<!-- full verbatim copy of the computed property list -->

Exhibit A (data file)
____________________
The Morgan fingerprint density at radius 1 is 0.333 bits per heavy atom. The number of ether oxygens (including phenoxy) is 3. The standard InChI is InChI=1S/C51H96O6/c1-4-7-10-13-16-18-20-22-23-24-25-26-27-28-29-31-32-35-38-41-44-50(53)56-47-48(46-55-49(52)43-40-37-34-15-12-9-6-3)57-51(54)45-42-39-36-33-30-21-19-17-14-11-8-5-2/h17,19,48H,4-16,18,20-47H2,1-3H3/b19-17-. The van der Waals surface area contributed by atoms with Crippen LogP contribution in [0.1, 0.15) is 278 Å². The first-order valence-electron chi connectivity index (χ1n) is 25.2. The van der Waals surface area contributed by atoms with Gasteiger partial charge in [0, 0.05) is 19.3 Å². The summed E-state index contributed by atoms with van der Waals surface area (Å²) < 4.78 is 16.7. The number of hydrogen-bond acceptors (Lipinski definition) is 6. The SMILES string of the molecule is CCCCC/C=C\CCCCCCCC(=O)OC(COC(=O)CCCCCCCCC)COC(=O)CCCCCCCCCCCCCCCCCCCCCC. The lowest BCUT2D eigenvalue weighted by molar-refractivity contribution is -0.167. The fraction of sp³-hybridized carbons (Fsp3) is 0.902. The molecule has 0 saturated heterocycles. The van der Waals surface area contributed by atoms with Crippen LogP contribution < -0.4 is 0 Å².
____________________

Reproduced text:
The Morgan fingerprint density at radius 1 is 0.333 bits per heavy atom. The number of ether oxygens (including phenoxy) is 3. The standard InChI is InChI=1S/C51H96O6/c1-4-7-10-13-16-18-20-22-23-24-25-26-27-28-29-31-32-35-38-41-44-50(53)56-47-48(46-55-49(52)43-40-37-34-15-12-9-6-3)57-51(54)45-42-39-36-33-30-21-19-17-14-11-8-5-2/h17,19,48H,4-16,18,20-47H2,1-3H3/b19-17-. The van der Waals surface area contributed by atoms with Crippen LogP contribution in [0.1, 0.15) is 278 Å². The first-order valence-electron chi connectivity index (χ1n) is 25.2. The van der Waals surface area contributed by atoms with Gasteiger partial charge in [0, 0.05) is 19.3 Å². The summed E-state index contributed by atoms with van der Waals surface area (Å²) < 4.78 is 16.7. The number of hydrogen-bond acceptors (Lipinski definition) is 6. The SMILES string of the molecule is CCCCC/C=C\CCCCCCCC(=O)OC(COC(=O)CCCCCCCCC)COC(=O)CCCCCCCCCCCCCCCCCCCCCC. The lowest BCUT2D eigenvalue weighted by molar-refractivity contribution is -0.167. The fraction of sp³-hybridized carbons (Fsp3) is 0.902. The molecule has 0 saturated heterocycles. The van der Waals surface area contributed by atoms with Crippen LogP contribution < -0.4 is 0 Å².